“There’s a new product coming to the market almost every month which is a great trend for India,” Prahlad adds.

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Kapil Biyani is learning to be a wine sommelier and operates a wine club called TWG Select for connoisseurs in Goa. His vacations revolve around vineyard visits all over the world and he has a prized collection of fine wines. He wants to start a wine mutual fund, where connoisseurs will invest in wines of specific vintage for self-consumption or investment. Kapil shares that “In India, I like wines from smaller boutique vineyards (producing) Syrah, Sauvignon Blanc and Bruts, which are sparkling wines from the Valley de Vin winery, also known as Zampa in Nashik.”

“Another favourite vineyard is Reveilo. Their Syrah Reserve is the one I’ll toast to. If you like an oak barreled Chardonnay with a smooth creamy finish, you’ll like Reveilo’s Chardonnay Reserve,” Kapil adds.

Sunder Aaron, a Panjim-based entrepreneur, is a fan of Sula, particularly their ‘Secco’ varietal. He says, “I think that Indian wines have shown improvement every year. I’ve also seen new vineyards launching frequently, and that’s terrific.” He will be launching his rotisserie chicken brand ‘Chicken Man’ at the Grape Escapade festival this year. “Grape Escapade may place an emphasis on wines, but good food is pretty important too. We are opening February 1st, so I’m excited to get the word out.”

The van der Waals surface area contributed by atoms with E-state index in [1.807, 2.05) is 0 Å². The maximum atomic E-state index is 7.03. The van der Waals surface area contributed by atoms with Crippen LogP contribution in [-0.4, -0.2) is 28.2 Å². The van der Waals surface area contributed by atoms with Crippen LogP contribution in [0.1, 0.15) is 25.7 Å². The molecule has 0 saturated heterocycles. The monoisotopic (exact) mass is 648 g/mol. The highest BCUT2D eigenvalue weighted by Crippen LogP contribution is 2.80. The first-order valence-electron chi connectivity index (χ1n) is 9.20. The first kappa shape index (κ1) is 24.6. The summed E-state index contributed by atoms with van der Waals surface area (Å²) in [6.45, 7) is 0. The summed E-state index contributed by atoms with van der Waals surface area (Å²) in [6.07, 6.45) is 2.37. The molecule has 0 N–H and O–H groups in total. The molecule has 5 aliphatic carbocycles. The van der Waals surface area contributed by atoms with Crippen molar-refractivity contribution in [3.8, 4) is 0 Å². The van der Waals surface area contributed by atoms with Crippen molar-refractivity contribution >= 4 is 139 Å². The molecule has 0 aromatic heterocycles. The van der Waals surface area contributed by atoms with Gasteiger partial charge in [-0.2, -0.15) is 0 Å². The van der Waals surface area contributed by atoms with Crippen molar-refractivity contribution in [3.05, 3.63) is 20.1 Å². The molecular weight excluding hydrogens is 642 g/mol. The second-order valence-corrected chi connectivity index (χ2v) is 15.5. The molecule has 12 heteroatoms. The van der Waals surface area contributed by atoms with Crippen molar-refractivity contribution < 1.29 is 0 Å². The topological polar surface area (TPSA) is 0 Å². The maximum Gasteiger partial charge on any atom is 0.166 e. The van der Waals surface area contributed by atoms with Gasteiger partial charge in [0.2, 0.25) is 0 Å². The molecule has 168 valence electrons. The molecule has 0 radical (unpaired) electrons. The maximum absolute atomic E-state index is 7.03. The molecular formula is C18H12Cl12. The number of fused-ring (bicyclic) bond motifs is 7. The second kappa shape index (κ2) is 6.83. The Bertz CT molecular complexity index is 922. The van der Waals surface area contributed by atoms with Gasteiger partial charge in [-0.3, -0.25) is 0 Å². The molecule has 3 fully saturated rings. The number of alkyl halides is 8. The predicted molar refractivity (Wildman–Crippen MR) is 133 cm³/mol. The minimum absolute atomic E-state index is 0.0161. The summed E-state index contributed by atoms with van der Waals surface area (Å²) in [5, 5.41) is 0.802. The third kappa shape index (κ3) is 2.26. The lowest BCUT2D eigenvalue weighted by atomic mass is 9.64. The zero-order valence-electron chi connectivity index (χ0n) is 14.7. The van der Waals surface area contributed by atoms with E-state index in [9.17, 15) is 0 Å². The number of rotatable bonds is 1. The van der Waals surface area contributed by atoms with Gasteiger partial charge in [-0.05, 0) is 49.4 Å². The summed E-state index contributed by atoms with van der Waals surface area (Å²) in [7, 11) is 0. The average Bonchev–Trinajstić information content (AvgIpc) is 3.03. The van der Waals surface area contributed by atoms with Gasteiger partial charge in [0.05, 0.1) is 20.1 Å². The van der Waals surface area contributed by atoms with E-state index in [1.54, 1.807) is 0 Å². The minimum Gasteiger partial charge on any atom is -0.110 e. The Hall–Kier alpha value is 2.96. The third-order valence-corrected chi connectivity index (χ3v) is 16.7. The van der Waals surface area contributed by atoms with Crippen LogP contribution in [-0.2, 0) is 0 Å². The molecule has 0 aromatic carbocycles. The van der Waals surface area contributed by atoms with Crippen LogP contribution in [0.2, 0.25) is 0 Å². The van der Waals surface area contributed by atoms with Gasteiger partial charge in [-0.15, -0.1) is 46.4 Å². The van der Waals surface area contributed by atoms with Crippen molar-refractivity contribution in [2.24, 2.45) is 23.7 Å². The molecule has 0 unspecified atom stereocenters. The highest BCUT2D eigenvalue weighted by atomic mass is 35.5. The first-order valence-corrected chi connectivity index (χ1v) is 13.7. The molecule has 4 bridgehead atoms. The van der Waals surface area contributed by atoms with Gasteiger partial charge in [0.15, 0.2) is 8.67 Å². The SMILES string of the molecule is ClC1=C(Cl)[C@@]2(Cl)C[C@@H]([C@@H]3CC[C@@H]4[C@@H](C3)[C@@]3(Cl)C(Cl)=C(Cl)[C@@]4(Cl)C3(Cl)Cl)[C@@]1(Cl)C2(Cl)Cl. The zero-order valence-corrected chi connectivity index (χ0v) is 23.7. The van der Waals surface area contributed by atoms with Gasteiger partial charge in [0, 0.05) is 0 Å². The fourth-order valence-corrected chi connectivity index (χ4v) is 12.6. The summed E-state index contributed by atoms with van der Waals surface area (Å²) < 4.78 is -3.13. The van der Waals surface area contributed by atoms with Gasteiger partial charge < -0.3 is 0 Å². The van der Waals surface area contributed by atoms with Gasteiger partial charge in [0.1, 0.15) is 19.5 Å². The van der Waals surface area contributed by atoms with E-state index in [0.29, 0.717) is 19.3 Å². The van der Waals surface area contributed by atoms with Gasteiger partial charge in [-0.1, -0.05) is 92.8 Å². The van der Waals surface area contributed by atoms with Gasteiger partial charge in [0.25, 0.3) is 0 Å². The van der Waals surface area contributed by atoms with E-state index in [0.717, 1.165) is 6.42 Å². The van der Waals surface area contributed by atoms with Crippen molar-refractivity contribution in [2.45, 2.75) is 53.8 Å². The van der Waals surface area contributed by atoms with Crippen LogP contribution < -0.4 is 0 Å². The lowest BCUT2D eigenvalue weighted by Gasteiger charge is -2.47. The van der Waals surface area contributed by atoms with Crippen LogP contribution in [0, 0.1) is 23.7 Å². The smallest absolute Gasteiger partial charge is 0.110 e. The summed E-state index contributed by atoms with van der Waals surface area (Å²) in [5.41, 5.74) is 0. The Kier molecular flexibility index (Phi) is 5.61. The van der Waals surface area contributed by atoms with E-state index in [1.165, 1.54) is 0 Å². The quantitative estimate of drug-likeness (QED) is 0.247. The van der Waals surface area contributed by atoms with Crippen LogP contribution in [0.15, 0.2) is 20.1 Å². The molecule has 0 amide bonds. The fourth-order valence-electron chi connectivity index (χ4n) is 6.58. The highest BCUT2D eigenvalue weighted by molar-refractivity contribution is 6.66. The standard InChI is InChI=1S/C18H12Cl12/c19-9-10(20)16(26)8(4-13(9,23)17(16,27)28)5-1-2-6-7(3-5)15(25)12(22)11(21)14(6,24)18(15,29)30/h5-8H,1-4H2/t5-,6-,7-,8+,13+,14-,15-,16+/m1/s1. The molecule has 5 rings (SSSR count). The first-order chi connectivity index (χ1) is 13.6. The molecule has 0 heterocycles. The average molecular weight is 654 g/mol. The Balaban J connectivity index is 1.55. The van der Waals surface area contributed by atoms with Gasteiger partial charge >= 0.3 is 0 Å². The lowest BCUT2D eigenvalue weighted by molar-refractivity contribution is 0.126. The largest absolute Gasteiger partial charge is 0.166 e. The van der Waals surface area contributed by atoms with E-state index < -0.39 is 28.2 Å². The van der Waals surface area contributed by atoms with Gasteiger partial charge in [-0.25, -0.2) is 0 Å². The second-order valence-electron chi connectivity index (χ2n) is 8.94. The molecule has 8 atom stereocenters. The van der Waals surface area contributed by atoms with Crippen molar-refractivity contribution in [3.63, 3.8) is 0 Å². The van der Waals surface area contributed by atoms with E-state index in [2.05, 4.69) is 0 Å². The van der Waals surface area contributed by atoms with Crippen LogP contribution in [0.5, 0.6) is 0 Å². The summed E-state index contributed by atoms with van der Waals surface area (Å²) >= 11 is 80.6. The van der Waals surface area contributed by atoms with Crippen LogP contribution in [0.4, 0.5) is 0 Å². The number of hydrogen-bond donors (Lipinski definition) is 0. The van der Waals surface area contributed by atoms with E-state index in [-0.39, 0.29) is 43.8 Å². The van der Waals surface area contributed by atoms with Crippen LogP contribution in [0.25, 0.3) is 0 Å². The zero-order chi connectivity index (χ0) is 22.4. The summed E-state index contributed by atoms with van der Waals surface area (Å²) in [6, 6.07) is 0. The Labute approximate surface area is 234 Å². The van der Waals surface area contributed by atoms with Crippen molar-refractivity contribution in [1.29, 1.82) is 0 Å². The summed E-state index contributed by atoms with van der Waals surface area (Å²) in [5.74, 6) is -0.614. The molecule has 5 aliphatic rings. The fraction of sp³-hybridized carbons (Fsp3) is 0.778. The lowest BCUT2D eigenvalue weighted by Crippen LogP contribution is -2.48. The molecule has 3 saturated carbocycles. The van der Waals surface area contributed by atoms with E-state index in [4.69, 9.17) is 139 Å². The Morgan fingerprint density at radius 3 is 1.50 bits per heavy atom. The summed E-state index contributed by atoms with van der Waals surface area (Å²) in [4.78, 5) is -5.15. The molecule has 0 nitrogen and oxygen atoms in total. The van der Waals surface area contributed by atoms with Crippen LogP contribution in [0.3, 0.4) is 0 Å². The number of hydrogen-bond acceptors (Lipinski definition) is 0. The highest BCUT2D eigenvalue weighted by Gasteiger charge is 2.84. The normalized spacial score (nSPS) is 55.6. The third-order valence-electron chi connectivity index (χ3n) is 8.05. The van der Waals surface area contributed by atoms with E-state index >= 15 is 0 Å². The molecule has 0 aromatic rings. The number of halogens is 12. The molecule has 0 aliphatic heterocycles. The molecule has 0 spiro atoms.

Sachin Bhamri of Myra Vineyards says their mid-premium range has fared well in Goa to date, including the varietals like Shiraz, Cabernet Sauvignon and Sauvignon Blanc. It’s the first time they’re participating in the festival which he says is an ideal platform to showcase their wines to quintessential wine lovers. “The event concept echoes Myra’s brand belief that ‘wine is all heart’, whilst making the entire process fun and uncomplicated.”

Kapil agrees that events like the Grape Escapade are a great place to taste from different wineries and decide for yourself which wine suits your palate. “From it’s humble beginnings in INOX courtyard, the event has grown in the last couple of years and has surpassed other city events like Mumbai and Pune in terms of glamour, entertainment value, footfalls and of course the vineyard selection.”